Catching an Uber to the Supreme Court

Uber drivers are indeed workers confirmed the Court of Appeal, but this ride is not quite over as the next leg will take this important case (which could well have an impact on anyone employing ‘self employed’ workers) to the Supreme Court for a final UK ruling.

Uber drivers are indeed workers confirmed the Court of Appeal, but this ride is not quite over as the next leg will take this important case (which could well have an impact on anyone employing ‘self employed’ workers) to the Supreme Court for a final UK ruling.

It’s been more than 2 years since we first reported the Uber case and its significance for the many employers who make use of ‘self employed’ contracts. The case is significant as one of a high profile cluster of cases that seeks to challenge the employer’s contention that the worker is ‘self employed’ and therefore not entitled to holiday pay, sick pay etc. etc.

The latest ruling by a majority of the judges determined that the relationship between Uber drivers and Uber itself feels much less like the relationship between a contractor and a company and much more like a company employing a worker. With the exception of the dissenting judge, the other two judges ruled that Uber drivers were working from the point they turned on their PDA device which would determine their schedule. The majority view was that Uber runs a transport business and the drivers provide the labour for that business.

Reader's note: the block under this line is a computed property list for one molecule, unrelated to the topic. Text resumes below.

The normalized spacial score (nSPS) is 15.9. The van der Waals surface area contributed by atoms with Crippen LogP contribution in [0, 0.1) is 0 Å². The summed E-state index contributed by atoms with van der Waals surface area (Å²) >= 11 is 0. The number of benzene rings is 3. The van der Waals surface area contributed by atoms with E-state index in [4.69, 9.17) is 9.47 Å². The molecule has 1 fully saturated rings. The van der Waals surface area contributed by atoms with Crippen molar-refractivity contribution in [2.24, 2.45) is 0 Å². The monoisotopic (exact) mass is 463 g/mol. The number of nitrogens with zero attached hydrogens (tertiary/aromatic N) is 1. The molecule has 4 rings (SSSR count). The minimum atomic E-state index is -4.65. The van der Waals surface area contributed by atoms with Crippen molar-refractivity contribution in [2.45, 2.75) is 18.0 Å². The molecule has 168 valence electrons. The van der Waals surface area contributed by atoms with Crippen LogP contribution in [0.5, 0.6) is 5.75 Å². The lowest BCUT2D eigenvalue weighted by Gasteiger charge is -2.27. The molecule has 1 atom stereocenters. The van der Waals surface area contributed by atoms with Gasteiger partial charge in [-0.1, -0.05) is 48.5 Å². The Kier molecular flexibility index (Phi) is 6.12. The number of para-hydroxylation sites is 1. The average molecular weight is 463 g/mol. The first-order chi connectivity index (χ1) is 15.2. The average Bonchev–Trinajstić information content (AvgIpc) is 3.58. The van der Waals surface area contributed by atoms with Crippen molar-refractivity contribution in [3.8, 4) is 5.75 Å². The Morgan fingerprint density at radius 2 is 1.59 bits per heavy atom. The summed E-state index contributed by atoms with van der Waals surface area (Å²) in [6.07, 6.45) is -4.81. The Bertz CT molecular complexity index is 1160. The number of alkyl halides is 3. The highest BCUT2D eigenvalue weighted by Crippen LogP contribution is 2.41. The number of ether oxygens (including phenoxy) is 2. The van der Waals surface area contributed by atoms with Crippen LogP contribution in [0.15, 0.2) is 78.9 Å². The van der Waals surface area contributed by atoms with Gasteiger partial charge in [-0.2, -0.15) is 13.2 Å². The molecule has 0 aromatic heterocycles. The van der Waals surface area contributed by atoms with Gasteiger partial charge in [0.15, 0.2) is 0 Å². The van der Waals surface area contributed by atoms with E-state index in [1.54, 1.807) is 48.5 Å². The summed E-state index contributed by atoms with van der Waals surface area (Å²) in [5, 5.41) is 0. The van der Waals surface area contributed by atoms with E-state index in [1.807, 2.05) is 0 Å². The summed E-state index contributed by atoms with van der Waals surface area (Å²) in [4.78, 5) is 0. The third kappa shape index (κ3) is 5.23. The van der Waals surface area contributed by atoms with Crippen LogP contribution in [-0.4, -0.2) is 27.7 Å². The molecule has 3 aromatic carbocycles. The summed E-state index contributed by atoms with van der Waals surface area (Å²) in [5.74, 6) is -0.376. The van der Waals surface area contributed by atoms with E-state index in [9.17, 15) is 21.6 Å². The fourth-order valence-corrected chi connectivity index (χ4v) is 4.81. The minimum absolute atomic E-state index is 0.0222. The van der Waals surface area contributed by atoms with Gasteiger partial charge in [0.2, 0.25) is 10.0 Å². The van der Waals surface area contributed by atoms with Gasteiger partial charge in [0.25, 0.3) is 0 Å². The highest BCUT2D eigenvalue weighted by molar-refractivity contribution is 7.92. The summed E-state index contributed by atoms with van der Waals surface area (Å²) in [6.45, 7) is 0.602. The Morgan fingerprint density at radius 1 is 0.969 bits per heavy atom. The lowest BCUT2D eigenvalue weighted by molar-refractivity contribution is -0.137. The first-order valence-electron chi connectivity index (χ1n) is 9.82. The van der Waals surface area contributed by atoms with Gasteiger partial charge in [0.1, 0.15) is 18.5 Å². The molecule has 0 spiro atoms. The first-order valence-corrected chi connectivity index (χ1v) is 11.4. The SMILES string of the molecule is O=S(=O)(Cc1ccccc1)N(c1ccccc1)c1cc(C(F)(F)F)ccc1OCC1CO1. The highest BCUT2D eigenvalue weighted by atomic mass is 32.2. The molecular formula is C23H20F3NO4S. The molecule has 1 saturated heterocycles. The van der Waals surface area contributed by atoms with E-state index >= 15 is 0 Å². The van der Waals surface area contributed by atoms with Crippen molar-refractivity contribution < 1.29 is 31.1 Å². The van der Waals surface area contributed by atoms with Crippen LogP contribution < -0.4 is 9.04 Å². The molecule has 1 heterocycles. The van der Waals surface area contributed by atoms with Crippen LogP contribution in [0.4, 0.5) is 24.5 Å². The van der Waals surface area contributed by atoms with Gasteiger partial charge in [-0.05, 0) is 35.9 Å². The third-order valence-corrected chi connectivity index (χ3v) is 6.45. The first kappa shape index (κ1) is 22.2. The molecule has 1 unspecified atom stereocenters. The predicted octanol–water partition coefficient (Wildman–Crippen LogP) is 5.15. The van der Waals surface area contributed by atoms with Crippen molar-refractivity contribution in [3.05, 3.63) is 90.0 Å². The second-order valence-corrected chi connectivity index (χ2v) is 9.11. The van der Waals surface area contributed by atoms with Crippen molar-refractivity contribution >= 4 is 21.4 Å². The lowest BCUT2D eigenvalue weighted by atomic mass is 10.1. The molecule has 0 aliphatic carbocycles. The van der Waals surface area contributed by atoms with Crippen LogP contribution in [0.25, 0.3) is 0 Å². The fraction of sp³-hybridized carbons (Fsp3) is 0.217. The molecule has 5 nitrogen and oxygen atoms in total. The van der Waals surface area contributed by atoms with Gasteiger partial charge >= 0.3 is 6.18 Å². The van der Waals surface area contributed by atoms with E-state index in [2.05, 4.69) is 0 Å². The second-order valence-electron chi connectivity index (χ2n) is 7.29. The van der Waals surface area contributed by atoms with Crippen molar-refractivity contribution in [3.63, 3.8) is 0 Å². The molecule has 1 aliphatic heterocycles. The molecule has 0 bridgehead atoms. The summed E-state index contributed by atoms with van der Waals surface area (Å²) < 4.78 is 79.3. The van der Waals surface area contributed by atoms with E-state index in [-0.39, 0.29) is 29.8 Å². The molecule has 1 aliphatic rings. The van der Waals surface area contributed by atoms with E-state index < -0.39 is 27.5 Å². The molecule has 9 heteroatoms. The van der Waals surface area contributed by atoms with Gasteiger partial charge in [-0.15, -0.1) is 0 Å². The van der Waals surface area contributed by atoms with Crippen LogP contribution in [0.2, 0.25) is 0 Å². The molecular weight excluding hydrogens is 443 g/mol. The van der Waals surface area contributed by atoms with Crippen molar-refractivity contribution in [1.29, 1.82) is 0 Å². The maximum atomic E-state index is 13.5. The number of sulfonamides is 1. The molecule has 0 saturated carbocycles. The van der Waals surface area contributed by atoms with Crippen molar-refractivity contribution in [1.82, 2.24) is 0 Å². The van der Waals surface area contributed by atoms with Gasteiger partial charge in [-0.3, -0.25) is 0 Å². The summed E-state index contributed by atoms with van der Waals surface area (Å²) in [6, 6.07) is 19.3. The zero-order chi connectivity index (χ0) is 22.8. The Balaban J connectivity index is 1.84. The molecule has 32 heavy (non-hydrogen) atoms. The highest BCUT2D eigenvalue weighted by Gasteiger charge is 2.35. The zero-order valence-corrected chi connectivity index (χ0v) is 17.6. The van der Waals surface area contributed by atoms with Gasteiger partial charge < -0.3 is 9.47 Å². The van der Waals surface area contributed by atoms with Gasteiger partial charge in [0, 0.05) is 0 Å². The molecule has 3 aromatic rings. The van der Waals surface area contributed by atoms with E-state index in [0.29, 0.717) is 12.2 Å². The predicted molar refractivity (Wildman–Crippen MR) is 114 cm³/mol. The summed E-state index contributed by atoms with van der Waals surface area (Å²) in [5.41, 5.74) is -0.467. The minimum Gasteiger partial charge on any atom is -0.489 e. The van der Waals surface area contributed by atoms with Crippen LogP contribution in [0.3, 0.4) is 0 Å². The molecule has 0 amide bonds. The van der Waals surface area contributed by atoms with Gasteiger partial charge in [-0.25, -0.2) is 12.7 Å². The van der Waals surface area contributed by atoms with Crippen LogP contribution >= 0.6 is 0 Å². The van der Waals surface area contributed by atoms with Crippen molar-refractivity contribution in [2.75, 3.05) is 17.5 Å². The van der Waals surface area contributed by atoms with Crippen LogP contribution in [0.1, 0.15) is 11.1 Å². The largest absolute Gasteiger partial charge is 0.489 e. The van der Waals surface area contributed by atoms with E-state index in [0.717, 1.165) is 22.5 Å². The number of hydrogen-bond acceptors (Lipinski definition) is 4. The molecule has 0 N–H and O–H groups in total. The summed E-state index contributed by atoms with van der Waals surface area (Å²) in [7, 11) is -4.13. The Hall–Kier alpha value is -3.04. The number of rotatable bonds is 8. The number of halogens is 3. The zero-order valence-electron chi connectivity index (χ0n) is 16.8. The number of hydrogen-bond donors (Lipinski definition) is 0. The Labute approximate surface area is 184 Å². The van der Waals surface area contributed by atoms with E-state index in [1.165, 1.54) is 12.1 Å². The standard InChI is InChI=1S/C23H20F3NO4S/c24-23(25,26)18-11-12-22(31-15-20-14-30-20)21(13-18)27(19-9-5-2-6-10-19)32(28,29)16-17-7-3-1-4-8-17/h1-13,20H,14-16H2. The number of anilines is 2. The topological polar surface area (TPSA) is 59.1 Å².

The dissenting judge disagreed and thought that the Uber-driver relationship was similar to a very well established model in the private hire business and he felt that even if they were workers, they should only be deemed to be working from the moment they accept a particular trip.

Nevertheless the majority ruled in favour of the Uber drivers and declared them to be workers and therefore entitled to a variety of employment rights. Uber have been given leave to appeal again to the Supreme Court and, Brexit aside, the last stop after that would be the European Court of Justice. Expect more on this story in 2019.

We predicted in early 2018 that self employment cases were likely to explode in numbers, and now that the no win no fee lawyers are recruiting heavily again (following the abolition of tribunal fees) we are still firmly backing this prediction.  With the amount of case law now amassing (Deliveroo, Pimlico Plumbers etc.) these cases are going to be relatively straight forward to bring and could deliver instant windfalls in terms of holiday back pay etc. If employers do nothing else in 2019 in respect to employment law, they should at least take the opportunity to objectively review any self employed contracts in the business. As ever, myHRdept would be happy to help.

If you’re thinking of outsourcing your HR or employment law needs, why not contact myHRdept? Call us on 01628 820515 to discuss your requirements or contact us and we’ll call you back.

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